Are you sure what you want is happening?
When you run
ls /directory | grep '[^term]' you are essentially grepping for not the letters t e r m. This means if a file has other letters in its name it will still appear in the output of
ls. Take the following directory for instance:
alpha brave bravo charlie delta
Now if I run
ls |grep '^[brav]' I get the following:
$ ls |grep '^[brav]'
As you can see, not only did I get
bravo I also got
alpha because the character class
 will get any letter from that list.
Consequently, if I run
ls |grep '[^brav]' I will get all the files that do not contain the characters b r a v anywhere in the name.
$ ls |grep '[^brav]'
If you notice it included the entire directory listing because all the files had at least one letter that was not included in the character class.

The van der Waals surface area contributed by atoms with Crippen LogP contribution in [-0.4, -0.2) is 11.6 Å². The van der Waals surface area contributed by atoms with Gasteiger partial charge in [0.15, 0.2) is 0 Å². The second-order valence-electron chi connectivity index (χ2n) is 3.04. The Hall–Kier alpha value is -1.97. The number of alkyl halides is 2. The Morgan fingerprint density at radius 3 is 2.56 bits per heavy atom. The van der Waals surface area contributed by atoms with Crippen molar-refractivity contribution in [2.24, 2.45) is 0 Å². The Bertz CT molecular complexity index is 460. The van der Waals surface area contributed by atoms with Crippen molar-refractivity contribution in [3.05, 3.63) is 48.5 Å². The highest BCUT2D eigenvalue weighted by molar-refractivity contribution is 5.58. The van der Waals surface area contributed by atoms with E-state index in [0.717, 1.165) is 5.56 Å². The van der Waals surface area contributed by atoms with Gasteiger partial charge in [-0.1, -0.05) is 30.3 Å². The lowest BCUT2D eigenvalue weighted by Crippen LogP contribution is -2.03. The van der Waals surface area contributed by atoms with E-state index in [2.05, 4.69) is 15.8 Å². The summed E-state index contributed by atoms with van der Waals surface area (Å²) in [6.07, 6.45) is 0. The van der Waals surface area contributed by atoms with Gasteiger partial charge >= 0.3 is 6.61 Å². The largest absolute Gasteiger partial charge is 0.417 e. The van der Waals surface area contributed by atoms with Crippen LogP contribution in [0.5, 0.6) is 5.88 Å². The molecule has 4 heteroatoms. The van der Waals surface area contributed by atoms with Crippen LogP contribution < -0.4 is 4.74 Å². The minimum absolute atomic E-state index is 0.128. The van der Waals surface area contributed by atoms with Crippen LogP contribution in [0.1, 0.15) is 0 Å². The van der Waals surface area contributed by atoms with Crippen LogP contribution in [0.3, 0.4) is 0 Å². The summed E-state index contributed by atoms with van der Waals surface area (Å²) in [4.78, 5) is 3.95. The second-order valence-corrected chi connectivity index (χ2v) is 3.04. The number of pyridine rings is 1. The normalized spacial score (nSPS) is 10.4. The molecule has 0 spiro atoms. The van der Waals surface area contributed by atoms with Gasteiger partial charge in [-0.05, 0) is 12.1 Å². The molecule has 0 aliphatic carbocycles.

So as Kanvuanza said, to grep for the inverse of "term" as opposed to the characters
t e r m you should do it using
$ ls |grep -v 'brav'
Also if you don't want the files that have any characters in the class use
grep -v '[term]'. That will keep any files from showing up that have any of those characters. (Kanvuanza's answer)
$ ls |grep -v '[brav]'
As you can see there were no files listed because all the files in this directory included at least one letter from that class.
I wanted to add that using PCRE it is possible to use just regex to filter out using negate expressions. To do this you would use something known as a negative look-ahead regex:
So using the example above, you can do something like this to get results you want without using
$ ls | grep -P '^(?!brav)'
To deconstruct that regex, it first matches on a start of a line
^ and then looks for strings that do not match
brav to follow afterwards. Only
delta match so those are the only ones that are printed.